Tag Archives: Second baby

When one becomes two: what I should have told my toddler

When one becomes twoWe’re now getting to the stage where Scrip asks where baby D is if he’s not in the room (it’s usually that he’s napping – not that he’s lying on his own somewhere!) She loves our morning routine of making silly faces through the cot bars, playing with him on our bed and lying next to him for nappy changes. And she’s very proud when I bring him into nursery to collect her and her friends crowd around and touch his little fingers and toes.

But there are still adjustments to be made and it certainly hasn’t always been straightforward. She struggled at the start and sometimes reacted in ways that surprised me. I don’t think you can ever be sure exactly how introducing a new baby will go. Although I thought a three year-ish age gap would work well for us, it has also meant that Scrip has had three years of us on her own and she understands so much more than a smaller child would. 

With the benefit of good old hindsight, here’s what I wish I’d told her before baby D came along:

She knew about the newborn crying (I warned her a lot about that!) but she didn’t know about all the waiting. There’s a lot of her having to be patient – waiting while I feed D, waiting while I change (another) nappy, waiting while I re-figure out the raincover (I’ve always struggled with that one), waiting when we go for his baby check ups. I read somewhere that you could introduce a specific activity for your child to do every time your baby needs a change or a feed – great idea (but Scrip would have been doing a lot of it!)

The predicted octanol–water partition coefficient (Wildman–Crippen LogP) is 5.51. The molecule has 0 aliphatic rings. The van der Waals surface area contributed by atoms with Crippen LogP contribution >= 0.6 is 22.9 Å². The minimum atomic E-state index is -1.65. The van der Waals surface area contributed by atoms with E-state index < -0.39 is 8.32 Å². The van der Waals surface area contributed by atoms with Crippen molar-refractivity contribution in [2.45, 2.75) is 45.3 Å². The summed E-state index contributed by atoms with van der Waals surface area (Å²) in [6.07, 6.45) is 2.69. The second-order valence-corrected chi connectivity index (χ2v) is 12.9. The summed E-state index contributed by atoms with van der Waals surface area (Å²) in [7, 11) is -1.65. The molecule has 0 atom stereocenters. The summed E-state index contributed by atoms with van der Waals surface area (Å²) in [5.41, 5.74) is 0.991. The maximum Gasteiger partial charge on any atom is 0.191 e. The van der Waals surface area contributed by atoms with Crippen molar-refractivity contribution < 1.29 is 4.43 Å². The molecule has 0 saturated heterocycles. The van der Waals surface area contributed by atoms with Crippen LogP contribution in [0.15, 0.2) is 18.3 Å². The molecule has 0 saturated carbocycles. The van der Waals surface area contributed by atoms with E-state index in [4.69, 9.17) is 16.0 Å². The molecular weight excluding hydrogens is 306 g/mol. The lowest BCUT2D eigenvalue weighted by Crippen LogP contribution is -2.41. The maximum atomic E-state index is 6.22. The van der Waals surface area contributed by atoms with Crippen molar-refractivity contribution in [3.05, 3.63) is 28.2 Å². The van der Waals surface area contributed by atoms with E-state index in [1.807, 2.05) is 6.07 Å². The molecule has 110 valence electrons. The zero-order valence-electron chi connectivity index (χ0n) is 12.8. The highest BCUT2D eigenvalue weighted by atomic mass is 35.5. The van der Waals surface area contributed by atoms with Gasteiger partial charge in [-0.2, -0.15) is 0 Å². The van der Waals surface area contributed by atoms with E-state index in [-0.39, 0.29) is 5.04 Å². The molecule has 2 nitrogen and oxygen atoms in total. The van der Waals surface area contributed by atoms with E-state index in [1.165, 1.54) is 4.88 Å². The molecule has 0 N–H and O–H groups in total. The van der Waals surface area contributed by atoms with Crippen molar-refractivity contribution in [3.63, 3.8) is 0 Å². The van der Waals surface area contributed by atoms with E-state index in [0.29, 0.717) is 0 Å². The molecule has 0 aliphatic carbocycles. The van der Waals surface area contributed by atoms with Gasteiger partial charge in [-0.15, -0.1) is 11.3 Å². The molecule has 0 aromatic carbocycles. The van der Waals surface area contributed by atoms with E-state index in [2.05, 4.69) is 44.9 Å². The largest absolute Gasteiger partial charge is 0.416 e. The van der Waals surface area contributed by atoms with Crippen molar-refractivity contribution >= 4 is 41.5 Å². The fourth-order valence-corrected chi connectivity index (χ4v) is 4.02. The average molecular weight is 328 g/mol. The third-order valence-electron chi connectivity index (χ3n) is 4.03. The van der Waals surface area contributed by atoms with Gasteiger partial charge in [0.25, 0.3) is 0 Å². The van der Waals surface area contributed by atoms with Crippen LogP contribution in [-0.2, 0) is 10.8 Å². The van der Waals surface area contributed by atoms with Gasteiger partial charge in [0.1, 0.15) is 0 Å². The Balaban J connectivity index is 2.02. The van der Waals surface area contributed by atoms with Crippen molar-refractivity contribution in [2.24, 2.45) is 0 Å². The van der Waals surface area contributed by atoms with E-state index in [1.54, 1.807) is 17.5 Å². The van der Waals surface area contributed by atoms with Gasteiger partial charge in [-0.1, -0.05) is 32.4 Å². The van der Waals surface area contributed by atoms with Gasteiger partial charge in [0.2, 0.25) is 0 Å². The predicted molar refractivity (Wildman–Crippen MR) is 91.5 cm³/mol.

The sheer tiredness of mummy and daddy. She was too young to remember our zombie-like states first time around but she can see them clearly this time! From encouraging her to play ‘sleeping’ games with me (yes, seriously – they work sometimes!), to the large coffees that accompany every playground trip to lots of playing whilst I’m lying on the floor or sofa she can clearly see the effects of sleepless nights. Plus I’m probably more likely to be snappy which I’m trying hard to avoid. That’s where the effervescent Sofia the First and Henry Hugglemonster come in handy.

Having to be quiet. Whilst I’ve tried to make sure D gets used to background noise – which is hard to avoid in London – I’ve found three year olds have a certain pitch that’s almost guaranteed to wake a soundly sleeping baby. I find myself asking her to be quiet a lot. I want to let her run, dance and sing but maybe not all at the same time and not when he’s just settling for a nap (or in his face when he wakes up).

Gentleness. She has always been a gentle little girl – playing gently, stroking cats and rabbits softly and brushing my hair so delicately I can hardly feel it. But there’s something about having a sibling that brings out her ‘enthusiasm’. She rocks D vigorously, pinches his cheeks and tickles him like she’s scratching an itch! Unless he’s visibly upset I like to let her play with him but I have to keep a close eye and I’m always using the ‘g’ word.

How to enjoy being independent. Although a little shy, Scrip is a pretty independent girl. She’ll play on her own and will now happily race off at soft play and will join in with other children at playgrounds. But I probably didn’t do enough beforehand to encourage her to help dress herself, brush her own teeth, tidy her own toys away etc. It’s so helpful for her to do that when we’re all trying to leave the house and now she’s a lot better at it she’s starting to take real pride in it (as well as being now dry at nights – yey!)